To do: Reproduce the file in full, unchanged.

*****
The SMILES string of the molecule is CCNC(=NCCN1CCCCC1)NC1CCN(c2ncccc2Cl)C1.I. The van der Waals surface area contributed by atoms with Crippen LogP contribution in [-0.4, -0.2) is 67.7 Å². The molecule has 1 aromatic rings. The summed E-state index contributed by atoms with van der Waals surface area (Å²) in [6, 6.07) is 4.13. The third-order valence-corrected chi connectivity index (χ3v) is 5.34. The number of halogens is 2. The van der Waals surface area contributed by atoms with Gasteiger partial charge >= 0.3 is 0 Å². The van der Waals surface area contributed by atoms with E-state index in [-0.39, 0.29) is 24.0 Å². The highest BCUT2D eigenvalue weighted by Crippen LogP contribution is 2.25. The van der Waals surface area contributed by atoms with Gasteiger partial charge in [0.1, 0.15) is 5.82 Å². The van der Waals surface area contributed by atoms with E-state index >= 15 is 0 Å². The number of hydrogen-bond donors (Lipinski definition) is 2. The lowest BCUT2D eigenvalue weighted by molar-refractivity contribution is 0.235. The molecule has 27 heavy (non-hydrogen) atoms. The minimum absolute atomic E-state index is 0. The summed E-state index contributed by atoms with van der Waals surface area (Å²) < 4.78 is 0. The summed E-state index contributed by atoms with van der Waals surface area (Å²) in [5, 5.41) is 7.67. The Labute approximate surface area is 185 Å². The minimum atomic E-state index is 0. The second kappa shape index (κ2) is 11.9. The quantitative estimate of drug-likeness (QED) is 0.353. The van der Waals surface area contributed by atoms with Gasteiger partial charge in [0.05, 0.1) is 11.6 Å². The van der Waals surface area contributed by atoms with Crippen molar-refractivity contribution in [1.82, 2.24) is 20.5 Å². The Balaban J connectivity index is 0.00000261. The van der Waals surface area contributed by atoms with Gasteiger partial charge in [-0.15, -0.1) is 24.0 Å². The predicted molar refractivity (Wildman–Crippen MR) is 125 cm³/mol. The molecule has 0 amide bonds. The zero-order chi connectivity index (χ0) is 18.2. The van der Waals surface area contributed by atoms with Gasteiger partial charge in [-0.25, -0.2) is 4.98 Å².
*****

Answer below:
The SMILES string of the molecule is CCNC(=NCCN1CCCCC1)NC1CCN(c2ncccc2Cl)C1.I. The van der Waals surface area contributed by atoms with Crippen LogP contribution in [-0.4, -0.2) is 67.7 Å². The molecule has 1 aromatic rings. The summed E-state index contributed by atoms with van der Waals surface area (Å²) in [6, 6.07) is 4.13. The third-order valence-corrected chi connectivity index (χ3v) is 5.34. The number of halogens is 2. The van der Waals surface area contributed by atoms with Gasteiger partial charge >= 0.3 is 0 Å². The van der Waals surface area contributed by atoms with E-state index in [-0.39, 0.29) is 24.0 Å². The highest BCUT2D eigenvalue weighted by Crippen LogP contribution is 2.25. The van der Waals surface area contributed by atoms with Gasteiger partial charge in [0.1, 0.15) is 5.82 Å². The van der Waals surface area contributed by atoms with E-state index >= 15 is 0 Å². The number of hydrogen-bond donors (Lipinski definition) is 2. The lowest BCUT2D eigenvalue weighted by molar-refractivity contribution is 0.235. The molecule has 27 heavy (non-hydrogen) atoms. The minimum absolute atomic E-state index is 0. The summed E-state index contributed by atoms with van der Waals surface area (Å²) < 4.78 is 0. The summed E-state index contributed by atoms with van der Waals surface area (Å²) in [5, 5.41) is 7.67. The Labute approximate surface area is 185 Å². The minimum atomic E-state index is 0. The second kappa shape index (κ2) is 11.9. The quantitative estimate of drug-likeness (QED) is 0.353. The van der Waals surface area contributed by atoms with Gasteiger partial charge in [0.05, 0.1) is 11.6 Å². The van der Waals surface area contributed by atoms with Crippen molar-refractivity contribution in [1.82, 2.24) is 20.5 Å². The Balaban J connectivity index is 0.00000261. The van der Waals surface area contributed by atoms with Gasteiger partial charge in [-0.15, -0.1) is 24.0 Å². The predicted molar refractivity (Wildman–Crippen MR) is 125 cm³/mol. The molecule has 0 amide bonds. The zero-order chi connectivity index (χ0) is 18.2. The van der Waals surface area contributed by atoms with Gasteiger partial charge in [-0.25, -0.2) is 4.98 Å².